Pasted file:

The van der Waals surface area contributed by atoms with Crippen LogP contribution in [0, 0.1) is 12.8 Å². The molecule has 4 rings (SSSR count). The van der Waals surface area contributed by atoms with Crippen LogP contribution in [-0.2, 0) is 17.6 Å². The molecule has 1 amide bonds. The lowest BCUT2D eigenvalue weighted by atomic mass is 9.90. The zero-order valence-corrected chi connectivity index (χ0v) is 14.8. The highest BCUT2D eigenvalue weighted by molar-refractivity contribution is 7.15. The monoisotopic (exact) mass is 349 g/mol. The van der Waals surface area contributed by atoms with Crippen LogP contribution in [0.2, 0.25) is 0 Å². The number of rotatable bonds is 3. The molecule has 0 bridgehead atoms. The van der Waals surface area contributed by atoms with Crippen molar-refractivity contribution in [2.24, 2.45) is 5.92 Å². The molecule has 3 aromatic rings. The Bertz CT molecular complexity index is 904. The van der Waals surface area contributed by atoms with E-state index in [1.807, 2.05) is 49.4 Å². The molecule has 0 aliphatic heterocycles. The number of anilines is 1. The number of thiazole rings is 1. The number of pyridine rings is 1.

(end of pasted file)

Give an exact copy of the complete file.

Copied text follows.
The van der Waals surface area contributed by atoms with Crippen LogP contribution in [0, 0.1) is 12.8 Å². The molecule has 4 rings (SSSR count). The van der Waals surface area contributed by atoms with Crippen LogP contribution in [-0.2, 0) is 17.6 Å². The molecule has 1 amide bonds. The lowest BCUT2D eigenvalue weighted by atomic mass is 9.90. The zero-order valence-corrected chi connectivity index (χ0v) is 14.8. The highest BCUT2D eigenvalue weighted by molar-refractivity contribution is 7.15. The monoisotopic (exact) mass is 349 g/mol. The van der Waals surface area contributed by atoms with Crippen LogP contribution in [0.2, 0.25) is 0 Å². The number of rotatable bonds is 3. The molecule has 0 bridgehead atoms. The van der Waals surface area contributed by atoms with Crippen molar-refractivity contribution in [2.24, 2.45) is 5.92 Å². The molecule has 3 aromatic rings. The Bertz CT molecular complexity index is 904. The van der Waals surface area contributed by atoms with E-state index in [1.807, 2.05) is 49.4 Å². The molecule has 0 aliphatic heterocycles. The number of anilines is 1. The number of thiazole rings is 1. The number of pyridine rings is 1.